We've written a few pieces over the past year about how philanthropy is helping shape the debate over Muslims in America at a time that Donald Trump has been making incendiary proposals in this area.
It's a multi-faceted story, with money backing different views. A number of funders have pumped grants into nonprofits that paint an alarming picture of the domestic security threat posed by Muslims. Others have given to promote greater tolerance and understanding, as well as actively fight a rising tide of hate crimes.
In short, this is a great example of the famed "diversity" of American philanthropy, with funders coming from all over the place—including some rather dark corners of the nation's psyche.
- Who’s Sticking Up for Muslim Americans At a Very Scary Moment?
- Grants for Hatred, Grants Against Hatred: Who’s Funding What in an Era of Xenophobia?
One important thing to know about the money flowing to fight Islamophobia is that it's often been from funders focused on a particular place or region. For example, several California funders have given for tolerance work in that state.
Then there's the New York Community Trust, based in Donald Trump's home city. As we highlighted earlier this summer, NYCT has lately given new attention to pushing back against Islamophobia through its grantmaking.
If you recall, the largest recent NYCT anti-Islamophobia grant of $90,000 went to the Arab American Association of New York, which is using the money to connect Muslim leaders and groups in New York City to respond to anti-Islamic rhetoric and stereotyping.
But more recently, following NYCT’s June 2016 grant commitments to the Muslim-American community, New York Community Trust leaders joined forces with NYC Muslim-American leaders to launch a new citywide effort to fight Islamophobia. And the locally focused funder just committed half a million dollars towards this new effort that will focus on highlighting and supporting the positive contributions of Muslim Americans living in New York City and elsewhere.
This is a particularly crucial cause because over 80 percent of media coverage of Muslims is negative, according to reports from the Institute for Social Policy and Understanding. Worse yet, surveys show that almost half of people in the U.S. don’t personally know a Muslim, so the only perception they’re getting is from that negative media coverage.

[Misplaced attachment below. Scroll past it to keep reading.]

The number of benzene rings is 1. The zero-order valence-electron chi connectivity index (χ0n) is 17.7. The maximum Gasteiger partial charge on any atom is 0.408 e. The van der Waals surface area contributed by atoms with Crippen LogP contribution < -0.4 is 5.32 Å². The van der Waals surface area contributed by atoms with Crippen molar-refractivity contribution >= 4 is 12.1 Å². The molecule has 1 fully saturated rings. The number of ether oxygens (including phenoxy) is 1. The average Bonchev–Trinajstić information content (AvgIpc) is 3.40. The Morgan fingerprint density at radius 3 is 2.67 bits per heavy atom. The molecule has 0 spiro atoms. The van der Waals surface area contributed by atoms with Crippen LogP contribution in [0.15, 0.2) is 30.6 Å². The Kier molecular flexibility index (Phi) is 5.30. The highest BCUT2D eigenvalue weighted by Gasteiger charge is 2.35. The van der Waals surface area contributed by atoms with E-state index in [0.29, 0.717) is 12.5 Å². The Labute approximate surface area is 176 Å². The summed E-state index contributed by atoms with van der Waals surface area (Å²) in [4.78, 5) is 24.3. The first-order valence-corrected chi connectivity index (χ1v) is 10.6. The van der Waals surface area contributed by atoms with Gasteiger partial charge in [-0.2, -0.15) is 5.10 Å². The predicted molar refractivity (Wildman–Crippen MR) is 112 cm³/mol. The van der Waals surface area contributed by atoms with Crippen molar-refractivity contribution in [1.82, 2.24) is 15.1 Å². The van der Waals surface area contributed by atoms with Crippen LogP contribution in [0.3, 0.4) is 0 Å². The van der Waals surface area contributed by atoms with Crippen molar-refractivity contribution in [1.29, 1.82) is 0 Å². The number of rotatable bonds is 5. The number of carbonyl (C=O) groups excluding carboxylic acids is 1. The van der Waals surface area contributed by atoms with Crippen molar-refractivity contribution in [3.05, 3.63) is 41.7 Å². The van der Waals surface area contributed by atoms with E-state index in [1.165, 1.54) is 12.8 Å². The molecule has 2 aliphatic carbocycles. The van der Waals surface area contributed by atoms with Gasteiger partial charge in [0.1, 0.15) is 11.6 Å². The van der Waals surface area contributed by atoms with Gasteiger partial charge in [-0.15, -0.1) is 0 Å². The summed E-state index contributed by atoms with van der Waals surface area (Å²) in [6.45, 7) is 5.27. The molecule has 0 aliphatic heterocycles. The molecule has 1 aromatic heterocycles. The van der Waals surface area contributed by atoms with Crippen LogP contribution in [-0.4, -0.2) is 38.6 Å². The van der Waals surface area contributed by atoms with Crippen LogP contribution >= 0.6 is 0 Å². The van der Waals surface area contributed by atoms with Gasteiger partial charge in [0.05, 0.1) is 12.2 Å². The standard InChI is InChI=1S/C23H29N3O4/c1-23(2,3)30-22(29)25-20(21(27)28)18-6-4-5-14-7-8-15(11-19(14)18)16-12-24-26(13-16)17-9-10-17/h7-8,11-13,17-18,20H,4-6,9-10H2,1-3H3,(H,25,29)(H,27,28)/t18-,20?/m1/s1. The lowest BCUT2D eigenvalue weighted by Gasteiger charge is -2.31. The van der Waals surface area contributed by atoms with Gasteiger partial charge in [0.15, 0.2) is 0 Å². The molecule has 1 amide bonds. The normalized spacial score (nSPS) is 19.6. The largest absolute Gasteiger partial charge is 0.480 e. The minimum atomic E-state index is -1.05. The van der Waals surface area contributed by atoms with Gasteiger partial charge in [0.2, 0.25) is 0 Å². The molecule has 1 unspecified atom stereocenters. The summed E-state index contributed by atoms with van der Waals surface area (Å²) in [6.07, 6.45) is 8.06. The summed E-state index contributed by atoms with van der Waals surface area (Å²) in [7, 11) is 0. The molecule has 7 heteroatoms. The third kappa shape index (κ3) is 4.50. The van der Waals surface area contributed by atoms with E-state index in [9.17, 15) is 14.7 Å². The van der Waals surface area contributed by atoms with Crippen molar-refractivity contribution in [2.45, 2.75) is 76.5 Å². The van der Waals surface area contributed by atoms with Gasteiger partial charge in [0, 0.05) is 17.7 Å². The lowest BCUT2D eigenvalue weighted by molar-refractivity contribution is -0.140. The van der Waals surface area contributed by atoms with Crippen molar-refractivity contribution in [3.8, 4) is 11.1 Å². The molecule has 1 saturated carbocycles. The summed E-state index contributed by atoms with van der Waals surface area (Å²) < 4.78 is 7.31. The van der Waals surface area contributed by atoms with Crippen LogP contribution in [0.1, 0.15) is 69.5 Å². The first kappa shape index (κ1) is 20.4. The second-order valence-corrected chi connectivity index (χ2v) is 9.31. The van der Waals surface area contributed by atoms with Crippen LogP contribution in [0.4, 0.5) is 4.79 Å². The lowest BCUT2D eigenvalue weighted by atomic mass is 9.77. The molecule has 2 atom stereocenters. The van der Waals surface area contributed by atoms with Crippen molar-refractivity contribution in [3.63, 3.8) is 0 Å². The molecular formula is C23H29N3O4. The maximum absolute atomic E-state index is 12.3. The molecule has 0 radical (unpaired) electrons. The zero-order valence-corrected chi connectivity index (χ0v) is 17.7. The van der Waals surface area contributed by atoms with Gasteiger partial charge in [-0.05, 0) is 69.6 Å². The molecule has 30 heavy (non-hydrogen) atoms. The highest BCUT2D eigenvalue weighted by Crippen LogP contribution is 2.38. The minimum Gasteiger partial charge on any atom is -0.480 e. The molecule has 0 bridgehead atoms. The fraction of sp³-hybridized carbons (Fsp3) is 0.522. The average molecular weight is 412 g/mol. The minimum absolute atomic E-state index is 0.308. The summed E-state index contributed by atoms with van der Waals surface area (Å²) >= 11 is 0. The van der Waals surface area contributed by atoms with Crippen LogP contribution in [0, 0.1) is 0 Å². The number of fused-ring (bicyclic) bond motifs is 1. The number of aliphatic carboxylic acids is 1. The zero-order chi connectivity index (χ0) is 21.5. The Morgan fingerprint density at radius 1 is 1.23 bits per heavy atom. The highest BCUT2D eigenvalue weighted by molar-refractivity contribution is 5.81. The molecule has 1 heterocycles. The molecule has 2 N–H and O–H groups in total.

Veteran New Yorkers, though, know better. Over 600,000 Muslims live in New York City and they've made a huge contribution to its economy and cultural vitality. That same story could be told, on a small scale, in communities across the U.S.
Helping lead this grantmaing effort at NYCT are program officers Shawn Morehead and Kerry McCarthy. Morehead used this latest news as an opportunity to highlight the foundation’s broader commitment to marginalzed groups.
Recently, we helped thousands of young undocumented immigrants apply for the federal program known as DACA, which allows them to work and go to school without fear of deportation. Also, The Trust has helped gay and lesbian immigrants apply for legal protection.
NYCT’s support for immigration issues is nothing new. It’s been working in this sphere since at least 1987 with its Fund for New Citizens. However, this Islamophobia effort is a bit different. While past support has focused more on legal services for immigrants and immigrant integration, this latest push is for improved public perceptions and a media overhaul.
“Muslim Americans are part of the diversity that we love about New York,” Morehead has said. “The media and public perception should reflect this reality.”
The foundation’s anti-Islamophobia grants have been between $50,000 and $100,000 lately and gone towards highlighting the work of Muslim artists and enhancing leadership skills of Muslim youth. Based on the most recent NYCT request for proposals for these types of grants, it’s also been particularly interested in strengthening the advocacy infrastructure and boosting the organizational infrastructure of community-based groups to counter anti-Islam prejudice.
Unfortunately, there’s currently not an open RFP for Islamophobia grant opportunities. But stay tuned because this NYCT project is just getting its feet off the ground, and we’re expecting big things to come out of this very relevant and niche funding commitment.